This process can be repeated for each of the fundamental objectives present in the value tree. Once the list of objectives is exhausted, the same procedure can be done for two objectives at once. Another way of creating a new option is by combining existing alternatives, trying to maintain the best features of each alternative. Recently we have used a value-focused brainstorming usinga cognitive map – which allowed eliciting, organising and displaying a large set of ideas from a client group – these ideas were then grouped as decision alternatives.
Although there is a natural tendency by decision makers to discard decision alternatives or options that may appear to generate some negative outcomes, any attempt at option evaluation should be contained at this stage. The assessment of alternatives should be left for the evaluation phase of the process and not intermingled with their creation. Another aspect concerning the identification of decision alternatives is that there are instances where the alternatives are comprised by a large set of sub-options.
There are some methods that can be used to structure complex decision alternatives. The strategy generation table proposed by Howard is a simple way of creating decision strategies from the combination of options under several dimensions. Another tool is the Analysis of Interconnected Decision Areas (AIDA) technique that is part of the strategic choice approach. In this technique the links between several ‘decision areas’ are represented, each one with several options, with their compatibility explored, in order to generate a list of possible option portfolios.
For example, in an intervention with a major international hotel company, we used AIDA to initially shape a strategic decision concerning how to tackle ‘cost of sale’, and produced a list of candidate interconnected strategic options, grouped in three areas (distribution, timing launch and scope level). After all has been discussed we now created a framework in problem structuring for MCDA interventions. The techniques for multi-criteria evaluations are already well established in the literature. However, there has been much less investment in the development of techniques to support the structuring stages of MCDA interventions.
We have reviewed both the mainstream problem structuring and MCDA literatures, and identified a number of modelling tools which can be used to support problem structuring in MCDA interventions. Perhaps more importantly, our foregoing discussion should have made clear to the reader of the important role that problem structuring plays in MCDA interventions. As a conclusion this article concluded that the importance of problem structuring for successful MCDA interventions, most of them have relied on ad hoc practices for structuring the problem.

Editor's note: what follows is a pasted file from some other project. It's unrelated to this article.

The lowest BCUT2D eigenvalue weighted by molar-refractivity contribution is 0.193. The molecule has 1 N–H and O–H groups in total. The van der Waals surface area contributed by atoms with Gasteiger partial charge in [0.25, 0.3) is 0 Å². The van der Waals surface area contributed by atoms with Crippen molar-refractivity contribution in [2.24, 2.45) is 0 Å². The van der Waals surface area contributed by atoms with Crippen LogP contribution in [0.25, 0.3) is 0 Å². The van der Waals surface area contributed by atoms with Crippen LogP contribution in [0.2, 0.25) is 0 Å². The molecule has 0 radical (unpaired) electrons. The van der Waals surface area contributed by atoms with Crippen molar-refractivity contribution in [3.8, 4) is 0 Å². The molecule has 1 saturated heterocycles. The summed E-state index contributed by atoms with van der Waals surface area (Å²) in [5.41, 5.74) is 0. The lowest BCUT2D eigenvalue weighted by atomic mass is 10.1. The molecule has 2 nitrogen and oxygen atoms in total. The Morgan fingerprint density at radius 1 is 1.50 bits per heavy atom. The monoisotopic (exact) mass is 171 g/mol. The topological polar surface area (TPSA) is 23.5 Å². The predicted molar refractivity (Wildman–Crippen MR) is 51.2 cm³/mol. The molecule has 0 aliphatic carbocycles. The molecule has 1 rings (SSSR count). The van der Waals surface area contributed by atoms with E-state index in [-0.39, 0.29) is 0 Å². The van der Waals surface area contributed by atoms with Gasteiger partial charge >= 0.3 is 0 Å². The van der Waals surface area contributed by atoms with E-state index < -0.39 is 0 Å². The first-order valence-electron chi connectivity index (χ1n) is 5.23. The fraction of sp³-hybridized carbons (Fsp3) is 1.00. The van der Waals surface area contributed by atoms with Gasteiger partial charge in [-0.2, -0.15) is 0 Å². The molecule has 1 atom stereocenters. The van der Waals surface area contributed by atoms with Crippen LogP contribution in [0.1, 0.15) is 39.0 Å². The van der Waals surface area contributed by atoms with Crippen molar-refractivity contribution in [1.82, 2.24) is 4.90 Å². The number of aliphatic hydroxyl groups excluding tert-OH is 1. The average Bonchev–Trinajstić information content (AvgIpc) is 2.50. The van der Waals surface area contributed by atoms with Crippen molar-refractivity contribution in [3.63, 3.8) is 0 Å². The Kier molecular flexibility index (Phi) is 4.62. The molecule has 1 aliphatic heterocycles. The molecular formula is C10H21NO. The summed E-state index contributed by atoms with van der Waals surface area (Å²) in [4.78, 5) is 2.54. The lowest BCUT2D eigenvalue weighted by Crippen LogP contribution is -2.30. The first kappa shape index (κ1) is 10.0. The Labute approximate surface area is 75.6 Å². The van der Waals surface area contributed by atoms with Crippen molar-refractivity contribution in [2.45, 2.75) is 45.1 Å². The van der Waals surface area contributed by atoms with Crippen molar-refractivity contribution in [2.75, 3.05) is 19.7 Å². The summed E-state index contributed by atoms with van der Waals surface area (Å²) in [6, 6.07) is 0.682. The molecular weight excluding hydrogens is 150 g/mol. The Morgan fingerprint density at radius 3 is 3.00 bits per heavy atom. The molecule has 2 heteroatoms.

The main aim of this article was to provide a review on tools that can help this pre- MCDA phase of problem structuring. Furthermore, the article also reviewed the main task involved in building an MCDA model per se, while attempting to provide a more integrated view of the latter with the problem structuring literature. As the article presented, there are a number of problem structuring tools available to help decision analysts deploy effective MCDA interventions.
However, from our discussion in this chapter it should be clear that, when the client is a group of managers mastering the tools is not sufficient. The analyst will also need skills for facilitating the process of problem definition which reflects the power and interests of the members of that group. Frequently, however, key uncertainties are present and should also be represented. In this article it believes that problem structuring for MCDA is a rich field of research, not only about suitable tools, but also about facilitated modelling in this context.
It thus suggests some directions for further research; Development of problem structuring methods: while the field of problem structuring methods (PSMs) is already well-established in Management Science, more research could be conducted on tools that could be tailored specifically for MCDA interventions. And Integrated use of problem structuring methods: the use of standard PSMs with MCDA requires transitions from a problem structuring model to a multi-criteria decision analysis model, which may prove challenging. Consequently, a direction of research is the development of methods that could provide a seamless transition.
Also tools for supporting structuring MCDA tasks: the paper reviewed some tools that could be employed for structuring value trees, defining attributes and indentifying decision alternatives. The development of new tools is, however, still an interesting area of research – particularly if they could be more based on psychological aspects and group dynamics. To summarise, this article provided an overview of the phases and tasks involved in structuring an MCDA model within an intervention– from defining the problem and identifying key stakeholders to building the MCDA model itself.
Problem structuring is a fundamental and challenging task for any MCDA intervention; thus we hope this chapter may help decision analysts involved in such interventions and may serve as background for researchers interested in this field. Decision Support Framework Implementation of the Web-Based Environmental Decision Analysis Application DASEES: Decision Analysis for a Sustainable Environment, Economy, and Society Solutions to the widespread environmental problems often are not amenable to a straightforward application of science-based actions.